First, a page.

I tell you, the best experiences are the hardest ones to write about. It has been almost one year since my trip to Seoul. To this day, I'm still not sure about how I should document this amazing experience.
You'd find a lot of articles on why you must travel on your own at least once in your life. These articles tell you how amazing it is to travel on your own terms, your own pace; how you could 'eat-pray-love' and finally find yourself. You know, that great chance of introspection, and to experience the glory of Me, Myself and I. (NOTE: Some articles forget to talk about the serious struggle of stressful self timers and unflattering selfies along the way. No hipster photos for you, babe.) Kidding aside, of course, I somehow expected that my first ever 'Solo Trip' would take that same direction, but to my surprise it just detoured towards more... In case you're wondering how traveling alone looks like... It's nothing but awesome, and I promise, it's actually something that you must try as well.
You'd find yourself in the beauty of careful planning to come-what-may (eventually) and every crazy thing in between.
I spent hours, days and weeks of searching Airbnb, contacting hosts, figuring out modes of transportation, searching for every must-see, must-do & and must-try to writing down 'Kahamsahanida' in Hanggul! It could be both fun and really frustrating, but careful planning makes it all worth it in the end.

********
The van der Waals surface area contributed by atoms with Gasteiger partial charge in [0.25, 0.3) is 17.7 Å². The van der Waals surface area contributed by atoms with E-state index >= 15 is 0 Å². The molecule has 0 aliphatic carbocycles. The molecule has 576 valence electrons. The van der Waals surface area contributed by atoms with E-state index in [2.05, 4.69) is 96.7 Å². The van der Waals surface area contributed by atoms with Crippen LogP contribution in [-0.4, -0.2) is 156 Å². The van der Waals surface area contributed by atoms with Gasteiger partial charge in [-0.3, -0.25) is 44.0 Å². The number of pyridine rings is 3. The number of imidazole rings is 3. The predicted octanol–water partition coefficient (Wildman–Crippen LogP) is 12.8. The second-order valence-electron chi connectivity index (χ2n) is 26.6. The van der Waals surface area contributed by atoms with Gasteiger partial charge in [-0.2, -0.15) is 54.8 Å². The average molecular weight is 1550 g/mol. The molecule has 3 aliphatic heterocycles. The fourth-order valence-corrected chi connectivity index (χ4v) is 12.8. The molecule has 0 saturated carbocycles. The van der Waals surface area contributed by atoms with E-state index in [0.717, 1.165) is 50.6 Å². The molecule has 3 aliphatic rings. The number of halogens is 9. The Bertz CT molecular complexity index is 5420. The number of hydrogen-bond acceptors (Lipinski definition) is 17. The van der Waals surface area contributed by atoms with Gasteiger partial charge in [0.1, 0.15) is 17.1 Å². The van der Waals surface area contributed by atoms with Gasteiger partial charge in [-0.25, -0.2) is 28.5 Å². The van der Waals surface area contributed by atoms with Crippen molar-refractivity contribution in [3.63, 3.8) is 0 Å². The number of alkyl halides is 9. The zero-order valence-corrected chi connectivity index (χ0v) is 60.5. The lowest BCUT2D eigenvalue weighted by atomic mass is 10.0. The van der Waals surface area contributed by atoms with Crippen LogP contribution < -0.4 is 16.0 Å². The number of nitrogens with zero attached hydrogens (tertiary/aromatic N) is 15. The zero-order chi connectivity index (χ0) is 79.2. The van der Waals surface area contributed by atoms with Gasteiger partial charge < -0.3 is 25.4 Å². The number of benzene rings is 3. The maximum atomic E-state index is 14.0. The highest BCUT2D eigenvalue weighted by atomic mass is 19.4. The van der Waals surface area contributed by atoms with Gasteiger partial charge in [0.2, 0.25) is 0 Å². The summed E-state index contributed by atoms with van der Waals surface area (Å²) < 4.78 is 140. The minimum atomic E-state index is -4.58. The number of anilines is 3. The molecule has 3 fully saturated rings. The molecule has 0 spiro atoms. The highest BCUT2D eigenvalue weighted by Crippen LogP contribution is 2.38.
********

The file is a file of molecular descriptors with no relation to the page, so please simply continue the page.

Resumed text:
You'd get that Resfeber at its finest: the restless beating of a traveler's heart before a journey, in mixture of excitement, anticipation and anxiety (like serious anxiety)
In English, Resfeber sounds like: OMG, this is it! It's gonna be awesome! But what if I get kidnapped? What if I get lost? What if something crazy happens?What bus number should I take again? Which station? ...
You'd be very proud of your strategies, that sense of strength and independence and yet you'd cringe and laugh at every epic fail, what was I thinking moment and "bloopers" along the way.
I remember how I freaked out after I was jokingly told that one of my room mates in the hostel was a Chinese Mafia. I dreaded not wearing some sort of thermal wear and endured the cold all night long. You sure would need a list of "firsts" and you'd be able to fill it, effortlessly...
You'd find fulfilment in reaching each destination successfully, in easily figuring out subway routes, in trusting your discernment and intuition for every twist and turn, and of course for being able to stick (and not stick) to your own plan.
There's nothing like realizing you are seated in the right bus, and riding the right MRT line... I never, not even once, got lost when I was there. I found every destination set on my itinerary, ticked them one by one.. and really, it's one of the best feelings in the world...
You'd find yourself in the kindness of strangers, in the company of new friends, in the warmth of hosts and have that priceless feeling of Home in a completely unknown place with completely unknown people.
The very moment I entered my hostel, a group of Chinese travelers asked me if I already had my dinner and whether I wanted to have a bowl of noodles so they could cook for me. That was even before they asked my name. They were not able to speak English well and yet I had my very much needed bowl of soup... I must say kindness is in fact more universal.
On my second day, I had the amazing Seoul Mate to take me around Bukchon Hanok Village. They were a group of Korean students who welcome tourists and travelers in their city during their free time -- with no charge!! Ahh, they were really nice, friendly and were too patient with 'slow travelers' like me.